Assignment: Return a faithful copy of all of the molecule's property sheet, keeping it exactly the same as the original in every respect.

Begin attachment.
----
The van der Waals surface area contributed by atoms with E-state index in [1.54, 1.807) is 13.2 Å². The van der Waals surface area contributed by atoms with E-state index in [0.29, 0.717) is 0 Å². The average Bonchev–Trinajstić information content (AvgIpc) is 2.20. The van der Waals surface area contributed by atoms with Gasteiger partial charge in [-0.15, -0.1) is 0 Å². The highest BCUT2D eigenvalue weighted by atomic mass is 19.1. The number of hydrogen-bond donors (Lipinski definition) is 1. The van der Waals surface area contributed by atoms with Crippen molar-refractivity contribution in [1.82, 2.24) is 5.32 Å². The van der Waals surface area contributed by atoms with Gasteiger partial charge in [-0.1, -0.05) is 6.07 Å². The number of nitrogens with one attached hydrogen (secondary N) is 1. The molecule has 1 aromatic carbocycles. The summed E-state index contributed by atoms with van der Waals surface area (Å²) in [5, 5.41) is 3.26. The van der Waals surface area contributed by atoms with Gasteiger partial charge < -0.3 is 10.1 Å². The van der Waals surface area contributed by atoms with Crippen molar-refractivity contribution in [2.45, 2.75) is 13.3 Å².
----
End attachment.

The van der Waals surface area contributed by atoms with E-state index in [1.54, 1.807) is 13.2 Å². The van der Waals surface area contributed by atoms with E-state index in [0.29, 0.717) is 0 Å². The average Bonchev–Trinajstić information content (AvgIpc) is 2.20. The van der Waals surface area contributed by atoms with Gasteiger partial charge in [-0.15, -0.1) is 0 Å². The highest BCUT2D eigenvalue weighted by atomic mass is 19.1. The number of hydrogen-bond donors (Lipinski definition) is 1. The van der Waals surface area contributed by atoms with Crippen molar-refractivity contribution in [1.82, 2.24) is 5.32 Å². The van der Waals surface area contributed by atoms with Gasteiger partial charge in [-0.1, -0.05) is 6.07 Å². The number of nitrogens with one attached hydrogen (secondary N) is 1. The molecule has 1 aromatic carbocycles. The summed E-state index contributed by atoms with van der Waals surface area (Å²) in [5, 5.41) is 3.26. The van der Waals surface area contributed by atoms with Gasteiger partial charge < -0.3 is 10.1 Å². The van der Waals surface area contributed by atoms with Crippen molar-refractivity contribution in [2.45, 2.75) is 13.3 Å².